Olive Oil Prices to Surge Due to Drought in Mediterranean Region

Mediterranean countries including Spain, Greece, and Italy have seen a sharp fall in production due to the hot, dry conditions that have prevailed.

By Julie Al-Zoubi
May. 25, 2017 14:26 UTC

Industry experts are warn­ing that con­sumers will have to fork out more for olive oil, as droughts in the Mediterranean region take their toll on olive oil pro­duc­tion. Consumers across Europe have already seen prices rise by an aver­age of 26 per­cent in the last two years. Spanish con­sumers have felt the pinch of a mas­sive 36 per­cent price rise accord­ing to research group IRI.

We have had bad weather affect­ing pro­duc­tion three years out of the last five.- Vito Martielli, Rabobank

The price of EVOO has already spiked by nearly 25 per­cent this year result­ing in whole­sale prices of reach­ing over $4,200 per ton. Retail prices have not yet caught up, due to the time lag and super­mar­kets buy­ing in bulk.
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Panayotis Karantonis, direc­tor of the Athens-based Greek Association of Olive Oil Processors and Packers told the Financial Times, Over the com­ing months the prices in super­mar­kets in the U.S. and U.K. will be higher than two-to-three months before.”

A pre­dicted drop of 14 per­cent in world pro­duc­tion has been fore­cast. Mediterranean coun­tries includ­ing Spain, Greece, and Italy have seen a sharp fall in pro­duc­tion due to the hot, dry con­di­tions that have pre­vailed.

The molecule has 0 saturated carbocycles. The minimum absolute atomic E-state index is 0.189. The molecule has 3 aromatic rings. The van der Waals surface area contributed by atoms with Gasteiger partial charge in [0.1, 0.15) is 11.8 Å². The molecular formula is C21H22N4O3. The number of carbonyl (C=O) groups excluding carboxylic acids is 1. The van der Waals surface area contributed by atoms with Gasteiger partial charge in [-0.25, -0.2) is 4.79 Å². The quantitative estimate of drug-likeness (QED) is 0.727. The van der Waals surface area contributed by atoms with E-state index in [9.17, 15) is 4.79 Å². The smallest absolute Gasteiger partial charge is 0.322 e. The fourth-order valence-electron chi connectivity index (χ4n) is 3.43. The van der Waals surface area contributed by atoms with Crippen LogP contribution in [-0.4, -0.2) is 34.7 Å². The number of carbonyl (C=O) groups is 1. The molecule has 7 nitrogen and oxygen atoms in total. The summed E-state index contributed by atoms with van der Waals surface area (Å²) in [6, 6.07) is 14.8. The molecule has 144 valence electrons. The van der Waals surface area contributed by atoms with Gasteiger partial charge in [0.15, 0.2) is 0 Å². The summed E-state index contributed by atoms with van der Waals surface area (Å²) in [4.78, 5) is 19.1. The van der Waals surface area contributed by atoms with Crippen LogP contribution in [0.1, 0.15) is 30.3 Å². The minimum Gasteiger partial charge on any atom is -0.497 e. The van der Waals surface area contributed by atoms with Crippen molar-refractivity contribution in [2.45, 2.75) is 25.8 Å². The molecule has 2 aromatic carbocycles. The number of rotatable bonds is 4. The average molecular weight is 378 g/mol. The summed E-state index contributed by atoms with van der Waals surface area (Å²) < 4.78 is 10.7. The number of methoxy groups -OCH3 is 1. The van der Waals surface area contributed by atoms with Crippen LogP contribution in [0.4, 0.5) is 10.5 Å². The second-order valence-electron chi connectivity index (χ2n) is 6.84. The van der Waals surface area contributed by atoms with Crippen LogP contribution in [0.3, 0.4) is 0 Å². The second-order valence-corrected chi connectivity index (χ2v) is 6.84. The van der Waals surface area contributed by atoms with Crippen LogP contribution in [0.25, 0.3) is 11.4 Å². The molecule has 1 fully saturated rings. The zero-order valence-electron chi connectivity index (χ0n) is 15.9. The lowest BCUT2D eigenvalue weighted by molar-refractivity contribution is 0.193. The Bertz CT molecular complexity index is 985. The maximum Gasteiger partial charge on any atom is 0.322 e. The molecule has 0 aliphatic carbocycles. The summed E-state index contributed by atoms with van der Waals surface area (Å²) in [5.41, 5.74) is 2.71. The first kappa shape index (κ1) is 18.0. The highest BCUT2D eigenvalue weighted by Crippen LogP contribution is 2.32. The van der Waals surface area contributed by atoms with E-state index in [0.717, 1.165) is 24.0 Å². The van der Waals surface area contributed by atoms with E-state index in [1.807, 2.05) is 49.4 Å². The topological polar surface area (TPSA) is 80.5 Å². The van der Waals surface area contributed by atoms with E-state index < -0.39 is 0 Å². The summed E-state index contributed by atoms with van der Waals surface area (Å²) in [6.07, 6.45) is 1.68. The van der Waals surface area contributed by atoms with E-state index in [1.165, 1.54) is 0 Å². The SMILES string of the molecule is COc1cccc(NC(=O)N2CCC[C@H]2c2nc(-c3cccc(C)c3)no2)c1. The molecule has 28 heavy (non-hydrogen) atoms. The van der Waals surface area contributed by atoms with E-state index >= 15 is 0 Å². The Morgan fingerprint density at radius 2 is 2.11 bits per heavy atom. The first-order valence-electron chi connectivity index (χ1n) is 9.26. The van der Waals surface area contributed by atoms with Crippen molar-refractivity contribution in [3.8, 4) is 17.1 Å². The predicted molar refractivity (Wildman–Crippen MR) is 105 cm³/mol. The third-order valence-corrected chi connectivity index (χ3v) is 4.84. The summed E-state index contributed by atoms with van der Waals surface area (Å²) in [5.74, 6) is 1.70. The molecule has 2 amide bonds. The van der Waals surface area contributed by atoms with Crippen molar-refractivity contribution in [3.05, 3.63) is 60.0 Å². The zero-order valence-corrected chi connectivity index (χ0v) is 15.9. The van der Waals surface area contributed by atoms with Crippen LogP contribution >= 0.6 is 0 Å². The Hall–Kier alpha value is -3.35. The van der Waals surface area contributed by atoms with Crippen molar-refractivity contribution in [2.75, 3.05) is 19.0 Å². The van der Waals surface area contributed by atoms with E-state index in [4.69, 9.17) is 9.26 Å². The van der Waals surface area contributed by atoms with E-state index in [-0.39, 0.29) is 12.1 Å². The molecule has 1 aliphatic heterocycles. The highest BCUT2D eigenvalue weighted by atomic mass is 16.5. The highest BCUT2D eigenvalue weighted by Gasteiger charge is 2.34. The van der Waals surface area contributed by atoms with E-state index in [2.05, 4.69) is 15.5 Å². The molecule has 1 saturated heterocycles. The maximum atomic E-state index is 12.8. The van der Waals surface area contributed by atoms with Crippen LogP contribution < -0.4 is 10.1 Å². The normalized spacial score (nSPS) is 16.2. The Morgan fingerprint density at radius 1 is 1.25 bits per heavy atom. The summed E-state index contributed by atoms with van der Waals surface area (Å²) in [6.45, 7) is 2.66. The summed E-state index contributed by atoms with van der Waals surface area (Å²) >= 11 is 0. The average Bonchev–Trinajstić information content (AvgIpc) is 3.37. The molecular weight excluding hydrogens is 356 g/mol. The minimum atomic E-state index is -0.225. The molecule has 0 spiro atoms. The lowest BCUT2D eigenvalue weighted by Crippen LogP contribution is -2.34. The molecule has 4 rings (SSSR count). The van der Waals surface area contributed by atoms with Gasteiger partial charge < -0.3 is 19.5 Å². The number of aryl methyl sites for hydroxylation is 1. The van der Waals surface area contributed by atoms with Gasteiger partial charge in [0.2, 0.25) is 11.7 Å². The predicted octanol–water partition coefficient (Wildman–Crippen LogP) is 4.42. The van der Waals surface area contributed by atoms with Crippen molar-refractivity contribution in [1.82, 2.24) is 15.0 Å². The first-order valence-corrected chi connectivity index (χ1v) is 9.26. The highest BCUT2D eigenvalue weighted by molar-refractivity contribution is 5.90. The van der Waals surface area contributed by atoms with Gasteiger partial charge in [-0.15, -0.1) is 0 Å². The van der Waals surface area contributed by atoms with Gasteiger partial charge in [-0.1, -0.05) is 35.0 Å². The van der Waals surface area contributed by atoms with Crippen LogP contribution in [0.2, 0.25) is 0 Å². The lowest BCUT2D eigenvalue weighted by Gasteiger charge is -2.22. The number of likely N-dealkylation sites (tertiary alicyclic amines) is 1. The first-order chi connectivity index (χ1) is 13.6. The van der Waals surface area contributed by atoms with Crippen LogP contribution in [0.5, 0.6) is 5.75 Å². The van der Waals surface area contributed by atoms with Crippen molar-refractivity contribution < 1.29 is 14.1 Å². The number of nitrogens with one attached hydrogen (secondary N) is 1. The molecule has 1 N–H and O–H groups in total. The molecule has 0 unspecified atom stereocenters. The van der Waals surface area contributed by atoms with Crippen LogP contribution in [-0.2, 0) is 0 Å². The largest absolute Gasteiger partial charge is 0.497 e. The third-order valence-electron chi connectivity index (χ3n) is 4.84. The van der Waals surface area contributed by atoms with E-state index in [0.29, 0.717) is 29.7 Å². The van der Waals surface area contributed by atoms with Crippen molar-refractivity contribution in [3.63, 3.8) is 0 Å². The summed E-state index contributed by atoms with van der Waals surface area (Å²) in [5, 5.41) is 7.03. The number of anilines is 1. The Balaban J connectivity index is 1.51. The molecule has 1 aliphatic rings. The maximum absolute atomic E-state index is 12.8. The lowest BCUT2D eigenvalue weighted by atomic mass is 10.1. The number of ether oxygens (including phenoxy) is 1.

The International Olive Council (IOC) esti­mated that Italian out­put may halve this year to 243,000 tons from last year’s 475,600 tons. Greece could see a 20 per­cent drop from 320,000 tons to 260,000 tons and Spain’s pro­duc­tion is expected to be over six per­cent down, from 1.402 mil­lion tons to 1.311 mil­lion tons. Tunisia’s pro­duc­tion is expected to fall by 17 per­cent.

Vito Martielli, a grains and oilseeds ana­lyst at Rabobank pre­dicted the global har­vest will decrease by about 600,000 tons. Martielli told the FT, We have had bad weather affect­ing pro­duc­tion three years out of the last five.”

Jonathan Watson, chief ana­lyst at Foreign Currency Direct told the Telegraph, A drought in the Mediterranean has hurt crop yields and major exporters like Greece and Italy are strug­gling to meet out­put expec­ta­tions.”

Watson added, The other major con­trib­u­tor is Brexit, with the drop in the value of the Pound mean­ing ris­ing costs for U.K. importers and super­mar­kets. Faced with the Pound some 13 per­cent down ver­sus the Euro since the ref­er­en­dum vote, the cost to buy goods from over­seas has increased for British busi­nesses.”

Production has been higher than in 2012 when drought hit Spain, and 2014 when the Xylella fas­tidiosa bac­te­ria infected many of Italy’s olive trees, but more fre­quent declines in out­put and shorter sup­plies have made the olive oil mar­ket increas­ingly vul­ner­a­ble to price spikes.

European demand for olive oil has decreased due to lower sup­plies and price hikes caused by the low value of the British pound. Demand else­where remained high, par­tic­u­larly in Australia, Brazil and China accord­ing to the IOC.

Earlier this year Walter Zanre, the boss of Filippo Berio U.K. proph­e­sized that 2017 Will be a very bad year for olive oil.”


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